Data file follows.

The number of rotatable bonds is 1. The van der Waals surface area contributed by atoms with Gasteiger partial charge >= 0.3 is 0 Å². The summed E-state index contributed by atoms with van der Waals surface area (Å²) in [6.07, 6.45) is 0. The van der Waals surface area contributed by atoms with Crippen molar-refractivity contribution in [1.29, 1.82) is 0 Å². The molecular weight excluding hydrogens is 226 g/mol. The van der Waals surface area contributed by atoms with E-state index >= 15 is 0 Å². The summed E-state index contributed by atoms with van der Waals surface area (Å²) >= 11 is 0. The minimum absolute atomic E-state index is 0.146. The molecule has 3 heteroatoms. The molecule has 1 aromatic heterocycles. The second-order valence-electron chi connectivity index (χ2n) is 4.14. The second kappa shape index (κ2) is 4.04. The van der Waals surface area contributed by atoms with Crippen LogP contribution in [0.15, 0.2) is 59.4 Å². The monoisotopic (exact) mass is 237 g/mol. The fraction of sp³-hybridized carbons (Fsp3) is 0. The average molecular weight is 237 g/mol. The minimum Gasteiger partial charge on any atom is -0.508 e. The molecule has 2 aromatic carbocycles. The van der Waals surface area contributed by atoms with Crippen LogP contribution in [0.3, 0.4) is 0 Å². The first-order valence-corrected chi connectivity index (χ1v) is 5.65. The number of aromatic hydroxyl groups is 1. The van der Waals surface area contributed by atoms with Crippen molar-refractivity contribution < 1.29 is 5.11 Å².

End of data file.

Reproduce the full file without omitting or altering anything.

The number of rotatable bonds is 1. The van der Waals surface area contributed by atoms with Gasteiger partial charge >= 0.3 is 0 Å². The summed E-state index contributed by atoms with van der Waals surface area (Å²) in [6.07, 6.45) is 0. The van der Waals surface area contributed by atoms with Crippen molar-refractivity contribution in [1.29, 1.82) is 0 Å². The molecular weight excluding hydrogens is 226 g/mol. The van der Waals surface area contributed by atoms with E-state index >= 15 is 0 Å². The summed E-state index contributed by atoms with van der Waals surface area (Å²) >= 11 is 0. The minimum absolute atomic E-state index is 0.146. The molecule has 3 heteroatoms. The molecule has 1 aromatic heterocycles. The second-order valence-electron chi connectivity index (χ2n) is 4.14. The second kappa shape index (κ2) is 4.04. The van der Waals surface area contributed by atoms with Crippen LogP contribution in [0.15, 0.2) is 59.4 Å². The monoisotopic (exact) mass is 237 g/mol. The fraction of sp³-hybridized carbons (Fsp3) is 0. The average molecular weight is 237 g/mol. The minimum Gasteiger partial charge on any atom is -0.508 e. The molecule has 2 aromatic carbocycles. The van der Waals surface area contributed by atoms with Crippen LogP contribution in [0.3, 0.4) is 0 Å². The first-order valence-corrected chi connectivity index (χ1v) is 5.65. The number of aromatic hydroxyl groups is 1. The van der Waals surface area contributed by atoms with Crippen molar-refractivity contribution < 1.29 is 5.11 Å².